“To be totally dismissed is unacceptable and we’re not taking it,” said Sylvan Lake Mayor Susan Samson while briefing councillors Monday night on Alberta Health Services failure to include an urgent care centre in their zone plan.
She’s now requested a meeting with Health Minister Fred Horne and has sent a letter of the Sylvan Lake Urgent Care Committee’s concerns to Alberta Health Services (AHS) CEO Dr. Chris Eagle.
A media release was issued Tuesday morning stating AHS “has indicated it will not include any short or long term provisions in its latest Central Alberta Zone Integrated Plan. These revelations have shocked and disappointed the Sylvan Lake Urgent Care Committee.”
Samson, her voice indicating her emotion, told councillors “AHS made it clear we’re not in the plan … the entire committee is extremely upset, we’ve done everything in our power”.
Frustration also came out in Samson’s discussion with councillors. She described phone conversations with AHS officials, while trying to pin down whether or not Sylvan Lake’s requests were addressed, as “conversations about nothing”.
A paragraph from a letter by Kerry Bales, Senior Vice President, Central Zone, AHS was read by Samson. It states, “While the Zone Integrated Plan addresses the community’s longer term needs, rest assured, we are listening to the community and understand the concerns that have been brought forward related to access to current health care services.”
The letter described the purpose of the Zone Integrated Plan “is to provide a clear line of sight between provincial strategy, local health needs and service delivery changes at the zone level. It will help guide decisions about program and services delivery for the communities we serve into the future.”
“We had full expectations, based on a meeting with the minister, we would be recognized as a need,” said Samson.
In a March 9th letter, Horne wrote, “I understand your advocacy for an urgent care centre for Sylvan Lake, and I agree that it would appear the community’s needs are not currently being met. I was glad to hear you have a good working relationship with Alberta Health Services and encourage you to work with them to fully identify the health needs of the community. I understand that this work will be done in time for submission through the Zone Integrated Plan in September so that the longer term solutions can be implemented. In the interim, I am confident that AHS will work with you to find shorter term solutions, as was discussed.”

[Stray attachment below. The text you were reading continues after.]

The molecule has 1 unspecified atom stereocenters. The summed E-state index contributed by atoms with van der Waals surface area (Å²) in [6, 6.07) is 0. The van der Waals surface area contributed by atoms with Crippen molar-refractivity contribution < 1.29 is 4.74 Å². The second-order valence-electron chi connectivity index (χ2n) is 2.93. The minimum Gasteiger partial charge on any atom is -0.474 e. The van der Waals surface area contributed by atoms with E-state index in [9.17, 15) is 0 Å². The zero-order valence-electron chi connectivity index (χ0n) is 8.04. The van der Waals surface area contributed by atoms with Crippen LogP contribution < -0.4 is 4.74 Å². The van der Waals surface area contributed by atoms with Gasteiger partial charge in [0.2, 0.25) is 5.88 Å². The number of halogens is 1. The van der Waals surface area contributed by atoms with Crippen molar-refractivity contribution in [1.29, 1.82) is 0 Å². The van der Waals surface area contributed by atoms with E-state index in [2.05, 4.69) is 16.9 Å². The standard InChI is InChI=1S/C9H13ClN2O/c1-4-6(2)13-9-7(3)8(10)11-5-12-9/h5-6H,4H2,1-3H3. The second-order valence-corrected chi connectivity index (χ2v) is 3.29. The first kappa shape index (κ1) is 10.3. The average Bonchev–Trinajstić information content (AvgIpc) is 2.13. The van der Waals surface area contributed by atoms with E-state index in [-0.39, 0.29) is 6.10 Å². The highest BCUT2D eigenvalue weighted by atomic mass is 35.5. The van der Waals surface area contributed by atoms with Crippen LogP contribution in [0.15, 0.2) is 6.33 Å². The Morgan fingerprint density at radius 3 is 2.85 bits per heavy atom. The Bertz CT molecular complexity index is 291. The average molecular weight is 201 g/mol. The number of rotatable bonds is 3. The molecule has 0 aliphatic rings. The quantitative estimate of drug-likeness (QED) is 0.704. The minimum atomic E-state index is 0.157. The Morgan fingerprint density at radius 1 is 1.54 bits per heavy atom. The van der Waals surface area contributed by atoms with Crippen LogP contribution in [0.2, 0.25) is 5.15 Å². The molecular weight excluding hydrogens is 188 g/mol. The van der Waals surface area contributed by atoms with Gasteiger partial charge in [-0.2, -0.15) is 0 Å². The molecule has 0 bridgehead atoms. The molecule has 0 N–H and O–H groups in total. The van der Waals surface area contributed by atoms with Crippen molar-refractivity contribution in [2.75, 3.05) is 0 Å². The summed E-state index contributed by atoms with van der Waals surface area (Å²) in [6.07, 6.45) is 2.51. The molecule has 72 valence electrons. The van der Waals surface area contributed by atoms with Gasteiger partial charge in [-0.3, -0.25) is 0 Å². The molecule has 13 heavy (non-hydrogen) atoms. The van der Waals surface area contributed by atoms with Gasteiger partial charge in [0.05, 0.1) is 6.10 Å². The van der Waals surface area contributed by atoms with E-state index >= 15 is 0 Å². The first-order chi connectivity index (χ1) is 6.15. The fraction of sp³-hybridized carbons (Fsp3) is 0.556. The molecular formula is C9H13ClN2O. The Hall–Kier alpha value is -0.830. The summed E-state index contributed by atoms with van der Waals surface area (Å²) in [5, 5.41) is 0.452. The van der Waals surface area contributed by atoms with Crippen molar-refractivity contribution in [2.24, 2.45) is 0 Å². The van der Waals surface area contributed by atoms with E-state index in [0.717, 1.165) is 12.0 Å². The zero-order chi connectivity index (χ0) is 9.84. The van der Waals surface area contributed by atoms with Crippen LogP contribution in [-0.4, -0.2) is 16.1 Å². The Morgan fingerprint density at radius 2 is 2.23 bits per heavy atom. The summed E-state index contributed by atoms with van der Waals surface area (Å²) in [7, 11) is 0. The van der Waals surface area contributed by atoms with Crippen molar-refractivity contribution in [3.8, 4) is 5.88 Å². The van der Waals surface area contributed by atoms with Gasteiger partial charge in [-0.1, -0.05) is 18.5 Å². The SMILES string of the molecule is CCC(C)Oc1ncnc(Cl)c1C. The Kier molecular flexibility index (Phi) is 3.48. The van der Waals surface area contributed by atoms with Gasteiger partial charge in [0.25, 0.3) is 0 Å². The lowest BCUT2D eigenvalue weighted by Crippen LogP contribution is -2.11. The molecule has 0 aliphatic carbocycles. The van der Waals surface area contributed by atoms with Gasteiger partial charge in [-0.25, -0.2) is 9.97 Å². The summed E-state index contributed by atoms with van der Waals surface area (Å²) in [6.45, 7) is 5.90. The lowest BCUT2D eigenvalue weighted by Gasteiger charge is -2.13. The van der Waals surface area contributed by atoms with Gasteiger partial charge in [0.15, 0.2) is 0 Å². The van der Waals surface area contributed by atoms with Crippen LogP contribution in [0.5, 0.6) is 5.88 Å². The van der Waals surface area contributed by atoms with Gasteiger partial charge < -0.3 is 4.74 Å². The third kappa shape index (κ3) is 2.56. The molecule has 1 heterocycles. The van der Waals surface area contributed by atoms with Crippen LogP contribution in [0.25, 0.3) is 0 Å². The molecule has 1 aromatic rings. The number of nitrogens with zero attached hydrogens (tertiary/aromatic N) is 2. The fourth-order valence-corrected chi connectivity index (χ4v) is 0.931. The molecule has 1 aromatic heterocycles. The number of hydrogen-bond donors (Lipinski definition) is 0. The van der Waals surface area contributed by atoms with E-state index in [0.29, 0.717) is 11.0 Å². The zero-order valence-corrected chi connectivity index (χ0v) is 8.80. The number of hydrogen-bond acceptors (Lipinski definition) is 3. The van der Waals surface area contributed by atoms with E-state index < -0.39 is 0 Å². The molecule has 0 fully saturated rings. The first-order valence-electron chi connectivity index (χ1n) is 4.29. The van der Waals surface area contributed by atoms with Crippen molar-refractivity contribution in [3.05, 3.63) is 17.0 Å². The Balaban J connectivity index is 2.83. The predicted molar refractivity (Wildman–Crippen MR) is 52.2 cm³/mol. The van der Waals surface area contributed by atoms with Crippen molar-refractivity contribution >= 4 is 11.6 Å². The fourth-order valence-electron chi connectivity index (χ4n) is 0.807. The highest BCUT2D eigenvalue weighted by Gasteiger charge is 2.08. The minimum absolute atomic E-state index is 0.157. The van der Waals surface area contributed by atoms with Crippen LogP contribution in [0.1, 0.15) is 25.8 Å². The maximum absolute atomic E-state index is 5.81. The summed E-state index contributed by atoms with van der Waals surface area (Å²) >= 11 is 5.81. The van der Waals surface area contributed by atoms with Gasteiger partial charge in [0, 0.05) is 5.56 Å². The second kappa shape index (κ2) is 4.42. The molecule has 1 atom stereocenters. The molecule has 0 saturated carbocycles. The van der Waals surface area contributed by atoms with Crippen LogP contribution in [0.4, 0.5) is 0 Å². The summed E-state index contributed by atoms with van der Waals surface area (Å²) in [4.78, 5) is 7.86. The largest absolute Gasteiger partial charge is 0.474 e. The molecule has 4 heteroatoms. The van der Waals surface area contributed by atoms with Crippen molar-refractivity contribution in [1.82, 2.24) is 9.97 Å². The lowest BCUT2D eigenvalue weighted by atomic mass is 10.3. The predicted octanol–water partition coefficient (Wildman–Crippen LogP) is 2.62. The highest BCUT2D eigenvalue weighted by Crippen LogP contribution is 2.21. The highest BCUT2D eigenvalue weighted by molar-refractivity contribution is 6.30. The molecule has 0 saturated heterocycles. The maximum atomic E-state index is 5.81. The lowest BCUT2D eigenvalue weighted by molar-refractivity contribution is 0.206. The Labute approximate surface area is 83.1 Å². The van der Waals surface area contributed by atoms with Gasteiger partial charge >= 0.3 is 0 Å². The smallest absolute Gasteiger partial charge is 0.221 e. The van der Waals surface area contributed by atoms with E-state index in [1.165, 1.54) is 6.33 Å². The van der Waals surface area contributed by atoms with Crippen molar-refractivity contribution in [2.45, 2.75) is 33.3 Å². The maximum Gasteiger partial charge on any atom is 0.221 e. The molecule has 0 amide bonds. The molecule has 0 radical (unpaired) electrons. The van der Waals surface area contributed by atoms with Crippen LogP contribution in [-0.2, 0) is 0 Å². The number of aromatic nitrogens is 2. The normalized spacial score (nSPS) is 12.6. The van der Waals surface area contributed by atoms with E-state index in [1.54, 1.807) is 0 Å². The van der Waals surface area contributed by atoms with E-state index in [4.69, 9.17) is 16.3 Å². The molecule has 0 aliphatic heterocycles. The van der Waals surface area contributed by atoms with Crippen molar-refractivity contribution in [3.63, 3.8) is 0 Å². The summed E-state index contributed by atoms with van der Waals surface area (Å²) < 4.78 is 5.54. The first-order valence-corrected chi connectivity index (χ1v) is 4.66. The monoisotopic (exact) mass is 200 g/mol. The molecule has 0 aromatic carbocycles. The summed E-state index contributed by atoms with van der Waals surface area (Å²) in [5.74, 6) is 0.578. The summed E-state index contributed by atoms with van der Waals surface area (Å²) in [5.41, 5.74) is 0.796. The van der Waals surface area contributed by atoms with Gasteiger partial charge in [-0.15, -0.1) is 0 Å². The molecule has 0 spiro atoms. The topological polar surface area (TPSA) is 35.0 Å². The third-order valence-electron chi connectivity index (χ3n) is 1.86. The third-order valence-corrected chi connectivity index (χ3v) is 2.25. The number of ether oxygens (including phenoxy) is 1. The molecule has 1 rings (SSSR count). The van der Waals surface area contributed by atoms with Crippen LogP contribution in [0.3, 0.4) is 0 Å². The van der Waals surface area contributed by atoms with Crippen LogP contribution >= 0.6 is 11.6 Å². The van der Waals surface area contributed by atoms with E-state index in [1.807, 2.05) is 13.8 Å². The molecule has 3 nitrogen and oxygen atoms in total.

Samson said since that time they’ve collected data and researched solutions.
“The committee has proposed reasonable low cost solutions, including getting day beds into the current David Thompson Community Health Unit, where lab and x-ray technology is located, to start a temporary Urgent Care Centre,” she said in a media release. “These short-term solutions have all been dismissed by Alberta Health Services. Sylvan Lake has hosted provincially-led healthcare conversations where the key message was Urgent Care, we held a rally back in January with over 500 people in attendance and the key message was Urgent Care — when will Alberta Health Services get it?”
“I’m laying the blame fully on AHS,” Samson told councillors indicating she’s hoping the minister will revisit the issue with committee members and give them some direction.
“We’ve got serious situations going on out in our region,” she said. The medical clinic in Eckville is closing down this month and Bentley only has health services one day a week.
Samson said besides getting the minister involved, the other option is for a family care clinic. Her understanding of Premier Alison Redford’s campaign promise to open 140 new family care clinics is that they won’t be the same ‘cookie-cutter formula’ throughout the province but will address local needs.
The committee wants increased hours at a clinic where doctors have access to lab and x-ray services during those longer hours.
New information is being provided to residents of town through monthly utility bills so that they can continue their lobbying efforts.
On another front, Councillor Sean McIntyre said 20 letters were sent by employees of Sylvan Agencies to the health minister and premier Monday urging them to make urgent care a priority. “We’re calling on all employers in Sylvan Lake to help their employees in a letter writing campaign addressing the premier and the minister to make urgent care in Sylvan Lake a reality,” he said.